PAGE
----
Yes Means Yes and No Means No; Relearning Affirmative Consent
By Anna MalinowskiPublished October 13, 2017By Anna Malinowski
Affirmative consent laws and policies in their various forms are sweeping the country, but is what is being done enough? Collectively labeled as "Yes Means Yes" laws, these new legislations are driving home the idea that the absence of a no is not a yes. Their focus is the college demographic, where sexual assault is increasingly being fought through education and political action. In 2014, California became the first state to adopt such staunt policies against sexual assault and most recently, Minnesota joined the coalition this past August.
The ambition behind these laws is obvious, to eliminate sexual assault. However, they go beyond that. Not only do these laws aim to educate what consent it, they make it possible for states and colleges to prosecute offenders on the basis of them not having received affirmative consent, making it so that more wrongdoers are actually convicted. Rape cases are notoriously difficult because too often and for too long we've been operating under the assumption that if you did not say no, or ask to stop, you were okay with what was happening. Asking for consent along the way insures that both parties are in agreement with what is happening, and there is no need for any assuming to be done. Furthermore, having legislation on sexual assault prevents cases from being mishandled, establishes consistency in the policies and procedures, and encourages victims to come forward by letting them know they have rights.
Nonetheless, there still are flaws in this system. Principally, there is no reason for these laws to not be unambiguous across state lines. It is important that policy makers take note on what works by looking at successful systems for combating sexual assault and modifying their policies to reach the standard. It is even more important that these policies reach every state. Presently, more than half of the states in the United States do not have affirmative consent legislation either implemented or being developed.
The disparities among the states on this matter are huge. Delaware's legislation, for example, only requires that university official report the alleged assault to law enforcement officials within 24 hours of the case being brought to them. Hawaii only demands that it's university be consistent with its policies across its various campuses in the state. In New Jersey, institutes of higher education are required to adopt a standard for matters regarding sexual assault, domestic abuse, dating violence, and stalking. However, in New York and California, there are aggressive affirmative consent laws that should become at the very least the standard for the entire nation.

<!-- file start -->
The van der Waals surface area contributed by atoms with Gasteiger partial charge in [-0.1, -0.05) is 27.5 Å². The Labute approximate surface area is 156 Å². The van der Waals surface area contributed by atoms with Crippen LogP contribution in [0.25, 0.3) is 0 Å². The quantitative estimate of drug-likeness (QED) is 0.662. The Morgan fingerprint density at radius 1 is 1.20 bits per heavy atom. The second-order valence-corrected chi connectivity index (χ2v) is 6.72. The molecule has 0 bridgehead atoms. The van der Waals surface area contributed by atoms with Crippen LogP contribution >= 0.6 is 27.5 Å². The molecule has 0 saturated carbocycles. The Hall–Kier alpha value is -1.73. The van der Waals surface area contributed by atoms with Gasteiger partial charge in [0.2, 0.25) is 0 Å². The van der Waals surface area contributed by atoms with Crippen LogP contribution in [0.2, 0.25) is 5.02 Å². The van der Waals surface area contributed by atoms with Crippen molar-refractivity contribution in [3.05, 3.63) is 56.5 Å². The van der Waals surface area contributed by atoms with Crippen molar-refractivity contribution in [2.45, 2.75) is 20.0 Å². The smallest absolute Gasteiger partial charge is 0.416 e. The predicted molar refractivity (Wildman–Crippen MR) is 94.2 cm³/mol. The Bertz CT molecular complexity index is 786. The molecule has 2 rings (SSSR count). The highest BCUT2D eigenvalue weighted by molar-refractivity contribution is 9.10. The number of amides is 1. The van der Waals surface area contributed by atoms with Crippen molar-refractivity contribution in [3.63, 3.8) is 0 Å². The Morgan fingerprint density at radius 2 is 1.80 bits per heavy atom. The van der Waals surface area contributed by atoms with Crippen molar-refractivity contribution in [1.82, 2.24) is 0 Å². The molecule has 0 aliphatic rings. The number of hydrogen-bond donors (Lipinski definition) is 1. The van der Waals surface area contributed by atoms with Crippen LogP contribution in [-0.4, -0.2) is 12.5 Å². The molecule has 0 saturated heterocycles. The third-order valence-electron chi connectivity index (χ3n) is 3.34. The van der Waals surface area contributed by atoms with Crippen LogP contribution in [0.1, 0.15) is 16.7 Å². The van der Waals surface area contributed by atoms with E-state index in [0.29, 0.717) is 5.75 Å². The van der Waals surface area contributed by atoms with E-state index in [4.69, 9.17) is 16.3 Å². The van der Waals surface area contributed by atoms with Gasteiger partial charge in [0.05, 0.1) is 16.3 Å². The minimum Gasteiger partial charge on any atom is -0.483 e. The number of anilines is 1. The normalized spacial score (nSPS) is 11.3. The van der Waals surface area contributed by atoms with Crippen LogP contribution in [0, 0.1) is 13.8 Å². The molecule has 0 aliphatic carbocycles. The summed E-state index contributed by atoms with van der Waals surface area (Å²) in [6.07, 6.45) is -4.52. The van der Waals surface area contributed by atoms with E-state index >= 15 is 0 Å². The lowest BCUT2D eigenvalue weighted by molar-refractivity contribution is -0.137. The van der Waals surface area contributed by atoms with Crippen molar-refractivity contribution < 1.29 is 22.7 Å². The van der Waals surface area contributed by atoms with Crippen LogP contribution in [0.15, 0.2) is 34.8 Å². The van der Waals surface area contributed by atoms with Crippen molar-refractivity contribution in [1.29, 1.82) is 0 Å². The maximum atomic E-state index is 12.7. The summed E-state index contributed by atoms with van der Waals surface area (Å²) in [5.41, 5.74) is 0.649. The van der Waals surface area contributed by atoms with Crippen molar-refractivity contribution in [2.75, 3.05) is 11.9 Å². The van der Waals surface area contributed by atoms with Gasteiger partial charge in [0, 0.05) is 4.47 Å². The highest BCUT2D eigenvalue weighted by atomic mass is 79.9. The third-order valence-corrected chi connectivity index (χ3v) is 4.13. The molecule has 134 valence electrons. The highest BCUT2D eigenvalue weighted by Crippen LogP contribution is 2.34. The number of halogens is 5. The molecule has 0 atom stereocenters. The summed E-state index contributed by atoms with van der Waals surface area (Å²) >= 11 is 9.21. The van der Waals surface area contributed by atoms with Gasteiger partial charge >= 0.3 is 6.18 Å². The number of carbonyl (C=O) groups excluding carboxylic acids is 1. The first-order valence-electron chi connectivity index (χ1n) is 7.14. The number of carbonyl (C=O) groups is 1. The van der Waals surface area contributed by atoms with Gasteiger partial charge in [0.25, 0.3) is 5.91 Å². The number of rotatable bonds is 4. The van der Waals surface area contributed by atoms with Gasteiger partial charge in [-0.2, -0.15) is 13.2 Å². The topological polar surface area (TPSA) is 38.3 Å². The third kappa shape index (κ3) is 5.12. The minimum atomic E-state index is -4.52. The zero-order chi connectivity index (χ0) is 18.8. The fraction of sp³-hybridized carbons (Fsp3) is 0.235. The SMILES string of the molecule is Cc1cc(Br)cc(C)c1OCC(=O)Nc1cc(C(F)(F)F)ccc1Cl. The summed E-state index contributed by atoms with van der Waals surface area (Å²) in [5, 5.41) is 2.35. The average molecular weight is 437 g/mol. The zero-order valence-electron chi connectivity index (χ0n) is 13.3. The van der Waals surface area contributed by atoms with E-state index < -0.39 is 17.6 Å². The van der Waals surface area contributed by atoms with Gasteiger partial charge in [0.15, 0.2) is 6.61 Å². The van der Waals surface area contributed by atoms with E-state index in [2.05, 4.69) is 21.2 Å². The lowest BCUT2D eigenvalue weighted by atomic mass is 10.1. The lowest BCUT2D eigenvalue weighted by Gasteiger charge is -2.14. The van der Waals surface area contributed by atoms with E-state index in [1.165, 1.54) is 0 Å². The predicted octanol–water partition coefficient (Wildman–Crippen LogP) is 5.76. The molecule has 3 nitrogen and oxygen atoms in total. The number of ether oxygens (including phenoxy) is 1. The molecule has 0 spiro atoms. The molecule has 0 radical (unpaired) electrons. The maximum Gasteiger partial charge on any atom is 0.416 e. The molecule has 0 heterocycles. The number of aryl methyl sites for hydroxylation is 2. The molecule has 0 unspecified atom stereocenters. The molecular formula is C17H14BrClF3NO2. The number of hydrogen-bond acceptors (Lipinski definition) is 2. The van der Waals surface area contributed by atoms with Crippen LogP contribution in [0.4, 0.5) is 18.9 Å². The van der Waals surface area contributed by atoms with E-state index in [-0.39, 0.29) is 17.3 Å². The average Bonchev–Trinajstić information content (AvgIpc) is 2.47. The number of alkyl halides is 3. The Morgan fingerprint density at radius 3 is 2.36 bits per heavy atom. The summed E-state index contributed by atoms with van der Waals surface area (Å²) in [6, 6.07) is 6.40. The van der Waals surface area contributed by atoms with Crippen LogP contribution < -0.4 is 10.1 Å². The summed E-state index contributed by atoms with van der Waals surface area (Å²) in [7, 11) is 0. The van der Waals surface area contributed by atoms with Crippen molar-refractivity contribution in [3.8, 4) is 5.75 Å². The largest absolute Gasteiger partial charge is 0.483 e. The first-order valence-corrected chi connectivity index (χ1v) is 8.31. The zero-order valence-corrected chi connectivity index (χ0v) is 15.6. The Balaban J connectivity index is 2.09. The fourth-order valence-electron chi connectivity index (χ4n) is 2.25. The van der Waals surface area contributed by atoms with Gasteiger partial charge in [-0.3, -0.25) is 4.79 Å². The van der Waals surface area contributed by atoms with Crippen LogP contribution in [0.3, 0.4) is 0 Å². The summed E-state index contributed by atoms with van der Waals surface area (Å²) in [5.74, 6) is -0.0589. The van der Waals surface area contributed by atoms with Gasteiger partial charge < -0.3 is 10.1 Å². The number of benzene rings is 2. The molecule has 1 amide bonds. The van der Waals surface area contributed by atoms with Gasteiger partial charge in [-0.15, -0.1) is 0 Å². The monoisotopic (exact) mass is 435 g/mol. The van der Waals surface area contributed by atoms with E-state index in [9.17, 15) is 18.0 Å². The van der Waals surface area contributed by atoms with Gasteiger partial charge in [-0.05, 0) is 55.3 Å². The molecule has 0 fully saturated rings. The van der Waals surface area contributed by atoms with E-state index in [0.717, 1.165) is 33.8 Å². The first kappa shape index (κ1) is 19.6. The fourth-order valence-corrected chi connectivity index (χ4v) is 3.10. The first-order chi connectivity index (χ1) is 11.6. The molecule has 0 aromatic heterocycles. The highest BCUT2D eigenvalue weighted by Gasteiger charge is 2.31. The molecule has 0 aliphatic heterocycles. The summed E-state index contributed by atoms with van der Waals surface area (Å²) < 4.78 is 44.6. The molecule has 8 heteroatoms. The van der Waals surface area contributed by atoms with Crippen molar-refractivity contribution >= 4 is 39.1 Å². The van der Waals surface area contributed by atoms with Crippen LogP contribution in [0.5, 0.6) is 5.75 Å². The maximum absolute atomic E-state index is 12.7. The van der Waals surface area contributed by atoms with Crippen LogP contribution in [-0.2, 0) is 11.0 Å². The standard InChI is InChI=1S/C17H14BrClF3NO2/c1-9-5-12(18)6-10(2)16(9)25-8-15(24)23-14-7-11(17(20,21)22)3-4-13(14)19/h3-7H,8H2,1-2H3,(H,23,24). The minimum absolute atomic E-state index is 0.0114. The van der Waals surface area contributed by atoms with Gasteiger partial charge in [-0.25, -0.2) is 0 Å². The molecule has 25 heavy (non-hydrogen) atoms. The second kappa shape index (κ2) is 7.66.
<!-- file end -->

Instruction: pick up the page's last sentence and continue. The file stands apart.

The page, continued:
In New York State, Governor Andrew Cuomo signed the "Enough is Enough" bill on July 7, 2015. It is arguably the most comprehensive bill on the matter. All colleges in New York are required to adopt a uniform understanding of what affirmative consent it to share with students. Victims received amnesty against campus violations such as drinking or doing drugs that would have prevented them from reporting sexual assault for fear of criminalizing themselves. In addition, law enforcement would grow to provide ample resources adequately prepared to properly handle sexual assault.
While this is a far from perfect system because it is so new, it is immense progress. What students once only had was a talk on consent and respect, if even that. We Cornell students can think back to the presentation on consent we were required to attend our first o-week on campus.
Education is important, but when it fails it is important to ensure that justice is brought forth.